Taiwan’s consumer price inflation eased more-than-expected in November to the lowest level in nine months, data released by the Directorate General of Budget, Accounting & Statistics showed on Tuesday.
Consumer prices rose 2.35 percent year-on-year in November, slower than the 2.74 percent increase in October. Economists had forecast inflation to drop to 2.50 percent.
Further, this was the slowest rate of inflation since February, when prices had risen 2.33 percent.
The price index for eggs grew 24.81 percent annually in November, and that for fish and seafood rose 6.23 percent.
Prices for food away from home increased 5.81 percent, while the cost of communication equipment declined 7.26 percent.
On a monthly basis, consumer prices edged up a seasonally adjusted 0.07 percent in November, following a 0.13 percent rise in the prior month.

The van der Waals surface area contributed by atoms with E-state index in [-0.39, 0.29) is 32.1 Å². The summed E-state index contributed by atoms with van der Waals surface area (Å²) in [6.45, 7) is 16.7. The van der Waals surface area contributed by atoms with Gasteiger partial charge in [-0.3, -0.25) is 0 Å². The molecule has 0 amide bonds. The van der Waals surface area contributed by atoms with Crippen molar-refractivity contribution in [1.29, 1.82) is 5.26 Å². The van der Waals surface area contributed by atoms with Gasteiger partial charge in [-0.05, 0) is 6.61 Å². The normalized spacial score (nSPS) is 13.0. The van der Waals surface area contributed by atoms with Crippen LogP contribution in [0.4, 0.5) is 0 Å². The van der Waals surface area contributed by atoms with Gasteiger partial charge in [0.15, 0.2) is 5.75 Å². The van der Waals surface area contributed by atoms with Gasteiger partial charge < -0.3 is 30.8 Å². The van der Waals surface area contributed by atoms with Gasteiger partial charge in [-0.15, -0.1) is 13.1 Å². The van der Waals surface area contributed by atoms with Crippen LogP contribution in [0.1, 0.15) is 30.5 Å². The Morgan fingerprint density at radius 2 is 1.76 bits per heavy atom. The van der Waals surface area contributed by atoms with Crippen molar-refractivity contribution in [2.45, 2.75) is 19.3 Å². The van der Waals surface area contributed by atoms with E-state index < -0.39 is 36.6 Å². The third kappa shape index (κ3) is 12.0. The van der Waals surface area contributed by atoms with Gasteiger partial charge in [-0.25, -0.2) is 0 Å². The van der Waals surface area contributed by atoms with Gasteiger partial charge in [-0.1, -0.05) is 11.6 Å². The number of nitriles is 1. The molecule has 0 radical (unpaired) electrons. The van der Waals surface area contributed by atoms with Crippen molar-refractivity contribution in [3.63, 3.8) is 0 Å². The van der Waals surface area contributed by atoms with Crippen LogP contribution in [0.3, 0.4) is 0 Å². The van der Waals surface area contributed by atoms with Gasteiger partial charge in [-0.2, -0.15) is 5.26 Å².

Data showed that the wholesale price inflation softened to a 20-month low of 9.07 percent in November from 10.97 percent in the previous month.
Producer price inflation also eased to 6.98 percent in November from 8.73 percent in October. The overall inflation was largely driven by higher prices for water, electricity and gas supply as well as petroleum and coal products.
Compared to the previous month, both producer and wholesale prices dropped 1.13 percent and 1.54 percent, respectively, in November.